Africa, Middle East key screen growth markets

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LONDON -- South Africa, Turkey and the United Arab Emirates are emerging as key growth markets in Africa and the Middle East for the international film industry, according to a report published Tuesday.

The analysis, from U.K.-based global exhibition specialists Dodona Research, indicates that the number of admissions to theaters across the Africa-Middle East region are forecast to rise 40% by the end of this decade from 2005 numbers.

Shopping center development has spurred growth in Turkey, where the screen count has risen from 827 in 2000 to 1,188 today. By 2010, some 33 million Turks are expected to visit a projected total of 1,250 screens, according to Dodona.

Led by Dubai, "an even more extravagant construction boom in the UAE" has seen the number of cinema screens there nearly double since 2000 to 170, and is expected to increase to 200 by the end of the decade.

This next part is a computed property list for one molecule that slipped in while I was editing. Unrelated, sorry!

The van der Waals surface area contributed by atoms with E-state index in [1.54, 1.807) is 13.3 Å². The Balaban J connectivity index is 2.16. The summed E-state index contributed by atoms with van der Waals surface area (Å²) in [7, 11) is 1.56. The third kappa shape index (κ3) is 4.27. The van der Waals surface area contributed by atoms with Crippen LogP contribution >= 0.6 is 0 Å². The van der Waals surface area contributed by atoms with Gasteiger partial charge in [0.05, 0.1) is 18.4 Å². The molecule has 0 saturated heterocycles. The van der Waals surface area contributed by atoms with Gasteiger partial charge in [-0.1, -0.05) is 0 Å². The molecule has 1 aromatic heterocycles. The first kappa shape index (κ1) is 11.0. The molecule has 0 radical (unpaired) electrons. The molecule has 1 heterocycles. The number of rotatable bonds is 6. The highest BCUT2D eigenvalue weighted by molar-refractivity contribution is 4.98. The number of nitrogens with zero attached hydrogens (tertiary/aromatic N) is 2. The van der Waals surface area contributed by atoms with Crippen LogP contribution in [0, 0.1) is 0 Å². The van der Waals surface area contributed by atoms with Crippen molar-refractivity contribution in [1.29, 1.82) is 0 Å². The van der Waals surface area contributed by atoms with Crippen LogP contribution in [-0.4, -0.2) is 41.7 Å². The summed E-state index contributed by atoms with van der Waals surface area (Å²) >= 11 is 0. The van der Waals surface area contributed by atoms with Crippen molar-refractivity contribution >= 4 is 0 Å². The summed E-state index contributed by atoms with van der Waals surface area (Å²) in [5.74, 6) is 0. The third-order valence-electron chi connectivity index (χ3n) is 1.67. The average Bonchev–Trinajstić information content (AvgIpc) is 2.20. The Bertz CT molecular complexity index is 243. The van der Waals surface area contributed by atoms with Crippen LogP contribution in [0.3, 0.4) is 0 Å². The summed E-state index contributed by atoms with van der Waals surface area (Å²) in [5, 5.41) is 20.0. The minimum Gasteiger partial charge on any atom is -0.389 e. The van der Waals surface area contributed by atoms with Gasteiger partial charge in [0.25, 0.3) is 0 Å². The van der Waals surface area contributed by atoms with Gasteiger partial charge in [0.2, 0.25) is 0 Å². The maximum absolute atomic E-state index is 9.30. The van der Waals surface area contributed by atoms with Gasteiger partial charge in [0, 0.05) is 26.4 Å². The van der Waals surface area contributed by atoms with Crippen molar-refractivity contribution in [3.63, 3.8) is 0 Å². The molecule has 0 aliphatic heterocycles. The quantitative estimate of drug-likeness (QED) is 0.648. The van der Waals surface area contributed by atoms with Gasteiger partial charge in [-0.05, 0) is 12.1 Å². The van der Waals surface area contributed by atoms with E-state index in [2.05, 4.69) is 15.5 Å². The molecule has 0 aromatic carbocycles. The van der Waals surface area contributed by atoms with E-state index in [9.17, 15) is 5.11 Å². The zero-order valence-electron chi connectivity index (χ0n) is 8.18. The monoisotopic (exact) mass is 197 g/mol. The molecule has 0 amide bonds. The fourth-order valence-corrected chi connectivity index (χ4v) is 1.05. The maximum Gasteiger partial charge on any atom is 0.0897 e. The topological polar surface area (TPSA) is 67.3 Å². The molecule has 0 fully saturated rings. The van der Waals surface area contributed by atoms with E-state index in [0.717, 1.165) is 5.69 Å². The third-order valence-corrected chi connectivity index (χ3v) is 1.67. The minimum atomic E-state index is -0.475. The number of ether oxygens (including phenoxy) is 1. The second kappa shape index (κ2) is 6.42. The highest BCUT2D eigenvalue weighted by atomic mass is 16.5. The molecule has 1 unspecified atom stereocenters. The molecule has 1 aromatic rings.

But it is South Africa where the growth is most eye-catching. The two major circuits -- Ster-Kinekor and Nu Metro -- have slashed ticket prices at a number of multiplexes in order to attract less affluent black consumers. The strategy has had an immediate impact, with Dodona predicting admissions will grow from 29 million in 2005 to 47.5 million by 2010 as a result, an increase of more than 60%.

Strong economic growth rates make the region a tempting prospect.

"Consumer incomes and ticket prices are growing quite strongly in some of these countries," report author and Dodona chief Karsten Grummitt said. "Depending on what happens to exchange rates, it is possible that the $300 million spent at the region's boxoffice in 2005 could turn into $500 million by the end dona said.

But security concerns in Israel mean that territory will likely remain more or less flat between now and 2010, Dodona said in the report.

Both screen count and admissions are forecast to end the decade "more or less where they started it," with 10.5 million Israelis visiting just over 300 screens, Do of the decade." But security concerns in Israel has meant that territory is pitched to remain more or less flat between now and 2010, Dodona said in the report.

Both screen count and admissions are forecast to end the decade "more or less where they started it," with 10.5 million Israelis visiting just over 300 screens, Dodona said.
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